Every year, 500 people in Scotland are waiting for an organ donation, but there aren’t enough donors to make sure everyone gets the transplant they need.
It’s Organ Donation Week and we’re answering all your questions about organ donation in Scotland.
What is the law on organ donation in Scotland?
This means if you have not opted out when you die, the law allows for the donation of certain organs and tissue for transplantation.
While the law has changed to an opt out system, you can still register to be an organ donor on the Organ Donation Scotland website.
Doing this can make it easier for your loved ones to honour your decision around organ donation after your death.
I want to donate my organs – will they definitely be used?
Only around 1% of people die in a way that means their organs can be used – part of the reason so many are waiting for a transplant.
According to the NHS, to donate organs after death, a person needs to die in hospital under specific circumstances.
Donors are usually those who have died in a hospital intensive care unit or emergency department.
So just because you’ve registered to be an organ donor, and an opt out system is now in place, these limitations mean only certain people can donate their organs after death.
Can anyone become an organ donor?
Donations are primarily about the condition of the organ, as opposed to age.
There is no upper age limit to be an organ donor and in Scotland, children aged between 12 and 16 can record their own donation decision on the register.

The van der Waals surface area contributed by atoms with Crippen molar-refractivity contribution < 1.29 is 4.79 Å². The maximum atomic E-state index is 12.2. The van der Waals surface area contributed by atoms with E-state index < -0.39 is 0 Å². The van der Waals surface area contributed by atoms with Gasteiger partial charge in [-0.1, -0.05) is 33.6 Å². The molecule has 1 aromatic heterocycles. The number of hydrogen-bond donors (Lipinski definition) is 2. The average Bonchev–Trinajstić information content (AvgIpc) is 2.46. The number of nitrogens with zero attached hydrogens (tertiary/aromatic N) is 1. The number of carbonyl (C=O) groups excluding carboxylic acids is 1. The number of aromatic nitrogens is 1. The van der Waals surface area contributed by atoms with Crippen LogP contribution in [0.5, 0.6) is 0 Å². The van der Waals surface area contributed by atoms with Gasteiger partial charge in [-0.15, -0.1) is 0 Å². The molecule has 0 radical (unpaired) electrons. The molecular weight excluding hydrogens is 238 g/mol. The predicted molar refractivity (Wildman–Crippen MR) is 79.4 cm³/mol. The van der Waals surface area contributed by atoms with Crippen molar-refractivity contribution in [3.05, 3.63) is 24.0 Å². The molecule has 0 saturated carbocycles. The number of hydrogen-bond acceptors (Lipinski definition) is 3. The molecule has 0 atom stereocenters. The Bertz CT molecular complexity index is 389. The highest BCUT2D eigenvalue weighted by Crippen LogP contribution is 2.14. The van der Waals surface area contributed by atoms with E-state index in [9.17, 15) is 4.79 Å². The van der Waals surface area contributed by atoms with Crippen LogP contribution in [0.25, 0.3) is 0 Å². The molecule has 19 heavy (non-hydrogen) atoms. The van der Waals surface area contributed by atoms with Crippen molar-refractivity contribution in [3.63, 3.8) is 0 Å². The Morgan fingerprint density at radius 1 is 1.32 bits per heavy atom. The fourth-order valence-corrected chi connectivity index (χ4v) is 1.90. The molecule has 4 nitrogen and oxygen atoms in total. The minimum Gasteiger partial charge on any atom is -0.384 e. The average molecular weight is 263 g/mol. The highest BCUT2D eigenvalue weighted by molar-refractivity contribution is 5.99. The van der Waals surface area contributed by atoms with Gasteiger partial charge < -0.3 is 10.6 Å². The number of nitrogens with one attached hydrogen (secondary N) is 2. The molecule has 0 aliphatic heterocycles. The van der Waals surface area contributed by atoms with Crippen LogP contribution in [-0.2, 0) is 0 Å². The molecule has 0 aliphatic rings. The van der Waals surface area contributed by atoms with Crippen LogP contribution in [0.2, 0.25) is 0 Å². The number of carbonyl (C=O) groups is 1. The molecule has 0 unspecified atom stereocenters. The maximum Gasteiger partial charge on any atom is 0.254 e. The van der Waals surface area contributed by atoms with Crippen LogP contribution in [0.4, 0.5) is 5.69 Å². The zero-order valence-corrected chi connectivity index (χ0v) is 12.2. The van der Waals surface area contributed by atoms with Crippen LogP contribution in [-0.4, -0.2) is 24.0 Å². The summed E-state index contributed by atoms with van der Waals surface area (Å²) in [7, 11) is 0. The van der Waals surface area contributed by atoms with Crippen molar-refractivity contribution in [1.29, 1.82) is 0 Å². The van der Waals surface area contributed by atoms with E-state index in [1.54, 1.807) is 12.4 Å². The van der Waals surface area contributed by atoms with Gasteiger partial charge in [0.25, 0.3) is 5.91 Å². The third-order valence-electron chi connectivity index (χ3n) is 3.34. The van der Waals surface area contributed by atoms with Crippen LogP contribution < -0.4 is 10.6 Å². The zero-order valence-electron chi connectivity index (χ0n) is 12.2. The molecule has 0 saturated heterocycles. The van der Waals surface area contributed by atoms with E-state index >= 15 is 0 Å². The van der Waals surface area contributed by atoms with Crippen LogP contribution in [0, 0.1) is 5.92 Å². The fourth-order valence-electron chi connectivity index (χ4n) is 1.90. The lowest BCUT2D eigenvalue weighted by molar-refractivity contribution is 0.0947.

For under 12s, parents can register a donation for their child.
If you have a health condition, you are likely still able to donate. Medical conditions that preclude someone from becoming an organ donor include:
- Current active cancer where the cancer is not in remission (although cornea donation may still be possible for those with active cancers)
- Ebola virus
- Current infection with a range of viruses, including the Zika virus
- Untreated tuberculosis
- Certain conditions that are very rare in the UK, including rabies and yellow fever
Lifestyle factors such as smoking and drinking alcohol do not necessarily preclude you from donating an organ, but it depends on a case-by-case basis.
Which organs can I donate?
You can donate some or all of the following organs after your death:
- Pancreas (including pancreatic islets)
- Small bowel
Father of five, Malcolm, received a life-saving kidney transplant in 2005. Did you know one donor can save and transform up to nine lives and even more by donating tissue? Whatever your donation decision make it known. Find out more: https://t.co/UWyAIBvyBu pic.twitter.com/tESSZ41QXE
— Organ Donation Scotland (@scotorgandonor) September 9, 2021
You can also choose to donate your tissue. The most commonly donated tissue are:
- Heart valves
- Parts of the eye, such as the cornea
- Patches of skin
Why should I donate my organs when I die?
According to the NHS, three people in the UK die every day waiting for an organ transplant.
But one organ donor has the potential to save the lives of up to nine people on the transplant waiting list.
To find out more about the impact donating your organs could have after you die, visit www.organdonationscotland.org